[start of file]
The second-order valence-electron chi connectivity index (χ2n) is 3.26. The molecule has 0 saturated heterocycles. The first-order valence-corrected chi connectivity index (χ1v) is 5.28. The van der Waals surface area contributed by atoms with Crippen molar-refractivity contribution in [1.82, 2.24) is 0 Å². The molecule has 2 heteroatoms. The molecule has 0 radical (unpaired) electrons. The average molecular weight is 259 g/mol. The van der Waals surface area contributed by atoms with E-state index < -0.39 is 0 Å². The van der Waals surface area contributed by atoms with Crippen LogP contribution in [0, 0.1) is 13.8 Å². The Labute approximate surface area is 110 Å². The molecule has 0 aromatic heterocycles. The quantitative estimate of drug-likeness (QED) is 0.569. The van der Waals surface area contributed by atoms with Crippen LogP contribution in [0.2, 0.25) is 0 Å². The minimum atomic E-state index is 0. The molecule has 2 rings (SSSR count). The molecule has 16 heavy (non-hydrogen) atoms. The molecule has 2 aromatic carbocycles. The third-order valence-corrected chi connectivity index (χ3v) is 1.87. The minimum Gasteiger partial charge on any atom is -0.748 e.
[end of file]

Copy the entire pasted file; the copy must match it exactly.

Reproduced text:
The second-order valence-electron chi connectivity index (χ2n) is 3.26. The molecule has 0 saturated heterocycles. The first-order valence-corrected chi connectivity index (χ1v) is 5.28. The van der Waals surface area contributed by atoms with Crippen molar-refractivity contribution in [1.82, 2.24) is 0 Å². The molecule has 2 heteroatoms. The molecule has 0 radical (unpaired) electrons. The average molecular weight is 259 g/mol. The van der Waals surface area contributed by atoms with E-state index < -0.39 is 0 Å². The van der Waals surface area contributed by atoms with Crippen LogP contribution in [0, 0.1) is 13.8 Å². The Labute approximate surface area is 110 Å². The molecule has 0 aromatic heterocycles. The quantitative estimate of drug-likeness (QED) is 0.569. The van der Waals surface area contributed by atoms with Crippen LogP contribution in [0.2, 0.25) is 0 Å². The minimum atomic E-state index is 0. The molecule has 2 rings (SSSR count). The molecule has 16 heavy (non-hydrogen) atoms. The molecule has 2 aromatic carbocycles. The third-order valence-corrected chi connectivity index (χ3v) is 1.87. The minimum Gasteiger partial charge on any atom is -0.748 e.